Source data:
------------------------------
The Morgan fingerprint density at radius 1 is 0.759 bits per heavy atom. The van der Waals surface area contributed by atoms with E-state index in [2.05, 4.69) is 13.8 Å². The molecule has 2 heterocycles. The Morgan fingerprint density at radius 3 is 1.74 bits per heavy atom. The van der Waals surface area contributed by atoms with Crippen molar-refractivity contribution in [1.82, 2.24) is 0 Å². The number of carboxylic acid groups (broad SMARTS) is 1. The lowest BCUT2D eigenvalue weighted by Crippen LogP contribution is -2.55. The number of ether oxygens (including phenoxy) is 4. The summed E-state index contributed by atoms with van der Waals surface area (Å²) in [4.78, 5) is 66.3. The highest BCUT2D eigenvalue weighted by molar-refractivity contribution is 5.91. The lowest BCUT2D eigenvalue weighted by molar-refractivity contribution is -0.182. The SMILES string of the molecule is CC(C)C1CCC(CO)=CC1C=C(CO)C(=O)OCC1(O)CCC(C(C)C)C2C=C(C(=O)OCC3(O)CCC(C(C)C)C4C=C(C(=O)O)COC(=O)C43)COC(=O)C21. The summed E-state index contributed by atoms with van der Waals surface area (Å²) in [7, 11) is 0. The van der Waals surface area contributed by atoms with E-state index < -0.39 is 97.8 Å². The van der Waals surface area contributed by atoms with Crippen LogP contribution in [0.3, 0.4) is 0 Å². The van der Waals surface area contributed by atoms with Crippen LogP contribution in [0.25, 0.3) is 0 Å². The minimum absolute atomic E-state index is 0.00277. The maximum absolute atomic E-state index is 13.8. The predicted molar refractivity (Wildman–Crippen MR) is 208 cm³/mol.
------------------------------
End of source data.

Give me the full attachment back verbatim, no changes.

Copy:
The Morgan fingerprint density at radius 1 is 0.759 bits per heavy atom. The van der Waals surface area contributed by atoms with E-state index in [2.05, 4.69) is 13.8 Å². The molecule has 2 heterocycles. The Morgan fingerprint density at radius 3 is 1.74 bits per heavy atom. The van der Waals surface area contributed by atoms with Crippen molar-refractivity contribution in [1.82, 2.24) is 0 Å². The number of carboxylic acid groups (broad SMARTS) is 1. The lowest BCUT2D eigenvalue weighted by Crippen LogP contribution is -2.55. The number of ether oxygens (including phenoxy) is 4. The summed E-state index contributed by atoms with van der Waals surface area (Å²) in [4.78, 5) is 66.3. The highest BCUT2D eigenvalue weighted by molar-refractivity contribution is 5.91. The lowest BCUT2D eigenvalue weighted by molar-refractivity contribution is -0.182. The SMILES string of the molecule is CC(C)C1CCC(CO)=CC1C=C(CO)C(=O)OCC1(O)CCC(C(C)C)C2C=C(C(=O)OCC3(O)CCC(C(C)C)C4C=C(C(=O)O)COC(=O)C43)COC(=O)C21. The summed E-state index contributed by atoms with van der Waals surface area (Å²) in [7, 11) is 0. The van der Waals surface area contributed by atoms with E-state index < -0.39 is 97.8 Å². The van der Waals surface area contributed by atoms with Crippen LogP contribution in [0.3, 0.4) is 0 Å². The van der Waals surface area contributed by atoms with Crippen LogP contribution in [0.25, 0.3) is 0 Å². The minimum absolute atomic E-state index is 0.00277. The maximum absolute atomic E-state index is 13.8. The predicted molar refractivity (Wildman–Crippen MR) is 208 cm³/mol.